Dire Straits – Brothers in Arms – Cover by Ingo Raven

This week-end I found time again to record another cover version – Brothers in Arms. After Six Blade Knife and Wild West End, this is the third video I put some additional effort into, which means I did not record the  audio with the microphone of the camcorder but with the gear in our homerecording studio. Nevertheless it should be considered rather as “live video” and not as studio recording because I played the  guitar plus the vocals in one complete live take – without any overdubs and without correcting little mistakes to leave it in a more authentic state.

This time I recorded four takes all in all and then decided which one to take. The backing tracks were done some time ago – regular readers might remember the blog article about recording the acoustic guitar (my Gibson MK-81) and another one where I jammed to it and played a few solos.

The backing track is available here.

Recording gear

I recorded all audio with Cubase and a Creamware Scope system (now by Sonic Core) with which I also mixed the final tracks. The Hammond B3 emulation is also from the Scope system, and so is the reverb and all other effects (except a bit spring reverb from the guitar amp, and a sleight delay from the MXR analog delay). The drums are from Native Instrument’s Battery, a VST plug-in in Cubase.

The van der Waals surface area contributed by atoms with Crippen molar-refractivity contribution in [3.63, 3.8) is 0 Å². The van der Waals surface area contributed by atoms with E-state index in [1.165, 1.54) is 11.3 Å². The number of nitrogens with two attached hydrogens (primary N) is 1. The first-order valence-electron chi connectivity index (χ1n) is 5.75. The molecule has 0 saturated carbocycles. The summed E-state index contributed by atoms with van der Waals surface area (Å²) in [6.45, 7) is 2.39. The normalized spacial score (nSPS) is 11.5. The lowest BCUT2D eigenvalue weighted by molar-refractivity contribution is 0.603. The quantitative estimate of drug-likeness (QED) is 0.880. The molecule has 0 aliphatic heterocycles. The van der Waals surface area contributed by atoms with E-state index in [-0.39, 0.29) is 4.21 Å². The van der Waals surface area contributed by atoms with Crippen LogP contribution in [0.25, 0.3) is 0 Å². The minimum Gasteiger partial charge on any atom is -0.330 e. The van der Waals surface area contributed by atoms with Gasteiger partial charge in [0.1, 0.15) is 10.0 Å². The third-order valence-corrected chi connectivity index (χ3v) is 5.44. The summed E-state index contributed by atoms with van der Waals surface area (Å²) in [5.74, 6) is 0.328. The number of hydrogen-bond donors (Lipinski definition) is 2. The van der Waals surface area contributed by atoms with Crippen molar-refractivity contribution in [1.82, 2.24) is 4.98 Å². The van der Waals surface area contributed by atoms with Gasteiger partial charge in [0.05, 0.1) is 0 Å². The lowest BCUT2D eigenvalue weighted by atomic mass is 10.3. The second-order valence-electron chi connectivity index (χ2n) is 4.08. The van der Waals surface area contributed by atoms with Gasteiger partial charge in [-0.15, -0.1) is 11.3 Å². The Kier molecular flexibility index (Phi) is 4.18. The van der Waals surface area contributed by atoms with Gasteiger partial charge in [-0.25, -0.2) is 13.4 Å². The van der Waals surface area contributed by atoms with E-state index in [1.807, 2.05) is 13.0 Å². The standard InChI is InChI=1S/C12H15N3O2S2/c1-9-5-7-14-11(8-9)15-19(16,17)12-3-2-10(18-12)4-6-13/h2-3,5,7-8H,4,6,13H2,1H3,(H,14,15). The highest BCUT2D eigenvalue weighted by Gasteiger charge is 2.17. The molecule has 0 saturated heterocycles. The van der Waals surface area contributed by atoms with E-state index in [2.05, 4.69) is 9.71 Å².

Maybe you are wondering how I synced the Cubase audio to the digital video file: in fact I did not sync them at all. Instead I recorded the audio in Cubase,  and filmed myself while playing the guitar plus vocals. I later imported the video file and the mixed audio track into a friend’s Adobe Premiere. Here I visually aligned both tracks so that the waveform of the master audio track and the audio of the video file start simultaneously – at high zoom this is pretty easy to achieve. I found that for some reason both tracks do hardly drift apart over a time of just a few minutes. Then I simply muted the audio of the video file so that you hear the master audio only – that’s it. The same I did with the second video file.

Gear used here – signal chain

Gibson Les Paul Custom ’74 (10s strings)
Morley Volume pedal
MXR Analog Delay
Music Man HD 130 212
Shure SM 57

Some notes on how to play it and how to get the sound – dynamics are the key

I guess there are a zillion tabs around that tell you which notes to play (I myself never play or learn anything from using tabs, by the way), so I am not going to talk about this stuff here again. Besides I improvise a lot here: I found that as long as you stay in the G#m scale you can play more or less what you feel to and it sounds alright, the rest are all those licks I remember hearing in one of the many version Mark Knopfler did of this song. Each time I play it, I play it totally different, I never stick to a particular version.